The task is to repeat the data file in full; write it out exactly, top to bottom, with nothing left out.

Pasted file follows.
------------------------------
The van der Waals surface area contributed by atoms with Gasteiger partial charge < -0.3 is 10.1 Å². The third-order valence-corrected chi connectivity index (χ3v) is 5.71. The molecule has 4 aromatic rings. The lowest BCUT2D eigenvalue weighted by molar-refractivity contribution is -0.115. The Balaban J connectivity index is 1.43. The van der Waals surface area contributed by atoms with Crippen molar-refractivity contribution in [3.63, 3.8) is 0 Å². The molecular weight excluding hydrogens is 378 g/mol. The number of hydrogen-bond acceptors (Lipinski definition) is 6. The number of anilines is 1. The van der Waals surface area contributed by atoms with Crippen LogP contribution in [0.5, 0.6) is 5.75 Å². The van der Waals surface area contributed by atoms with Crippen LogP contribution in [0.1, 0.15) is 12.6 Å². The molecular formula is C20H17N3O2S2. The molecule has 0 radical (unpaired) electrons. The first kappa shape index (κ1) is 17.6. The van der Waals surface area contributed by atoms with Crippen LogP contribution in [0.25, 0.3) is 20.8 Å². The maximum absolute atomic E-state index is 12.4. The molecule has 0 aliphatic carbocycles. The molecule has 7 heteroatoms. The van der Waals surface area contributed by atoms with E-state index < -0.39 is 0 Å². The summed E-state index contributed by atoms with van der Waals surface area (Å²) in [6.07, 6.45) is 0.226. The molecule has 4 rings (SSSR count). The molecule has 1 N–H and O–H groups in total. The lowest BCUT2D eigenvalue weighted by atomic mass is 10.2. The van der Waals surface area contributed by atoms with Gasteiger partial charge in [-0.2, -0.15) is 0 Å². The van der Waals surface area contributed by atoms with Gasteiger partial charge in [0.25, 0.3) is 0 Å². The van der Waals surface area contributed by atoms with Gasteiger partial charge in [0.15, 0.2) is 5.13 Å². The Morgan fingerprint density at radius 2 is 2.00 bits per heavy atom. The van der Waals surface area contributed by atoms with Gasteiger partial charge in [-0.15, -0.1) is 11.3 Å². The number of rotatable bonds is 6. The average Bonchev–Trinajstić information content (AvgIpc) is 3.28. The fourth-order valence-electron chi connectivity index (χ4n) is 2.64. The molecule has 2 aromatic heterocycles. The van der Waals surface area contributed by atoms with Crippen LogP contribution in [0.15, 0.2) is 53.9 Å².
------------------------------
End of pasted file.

The van der Waals surface area contributed by atoms with Gasteiger partial charge < -0.3 is 10.1 Å². The third-order valence-corrected chi connectivity index (χ3v) is 5.71. The molecule has 4 aromatic rings. The lowest BCUT2D eigenvalue weighted by molar-refractivity contribution is -0.115. The Balaban J connectivity index is 1.43. The van der Waals surface area contributed by atoms with Crippen molar-refractivity contribution in [3.63, 3.8) is 0 Å². The molecular weight excluding hydrogens is 378 g/mol. The number of hydrogen-bond acceptors (Lipinski definition) is 6. The number of anilines is 1. The van der Waals surface area contributed by atoms with Crippen LogP contribution in [0.5, 0.6) is 5.75 Å². The van der Waals surface area contributed by atoms with Crippen LogP contribution in [0.1, 0.15) is 12.6 Å². The molecular formula is C20H17N3O2S2. The molecule has 0 radical (unpaired) electrons. The first kappa shape index (κ1) is 17.6. The van der Waals surface area contributed by atoms with Crippen LogP contribution in [0.25, 0.3) is 20.8 Å². The maximum absolute atomic E-state index is 12.4. The molecule has 0 aliphatic carbocycles. The molecule has 7 heteroatoms. The van der Waals surface area contributed by atoms with E-state index < -0.39 is 0 Å². The summed E-state index contributed by atoms with van der Waals surface area (Å²) in [6.07, 6.45) is 0.226. The molecule has 4 rings (SSSR count). The molecule has 1 N–H and O–H groups in total. The lowest BCUT2D eigenvalue weighted by atomic mass is 10.2. The van der Waals surface area contributed by atoms with Gasteiger partial charge in [-0.2, -0.15) is 0 Å². The van der Waals surface area contributed by atoms with Gasteiger partial charge in [0.25, 0.3) is 0 Å². The van der Waals surface area contributed by atoms with Gasteiger partial charge in [0.15, 0.2) is 5.13 Å². The Morgan fingerprint density at radius 2 is 2.00 bits per heavy atom. The van der Waals surface area contributed by atoms with Gasteiger partial charge in [-0.15, -0.1) is 11.3 Å². The number of rotatable bonds is 6. The average Bonchev–Trinajstić information content (AvgIpc) is 3.28. The fourth-order valence-electron chi connectivity index (χ4n) is 2.64. The molecule has 2 aromatic heterocycles. The van der Waals surface area contributed by atoms with Crippen LogP contribution in [0.15, 0.2) is 53.9 Å².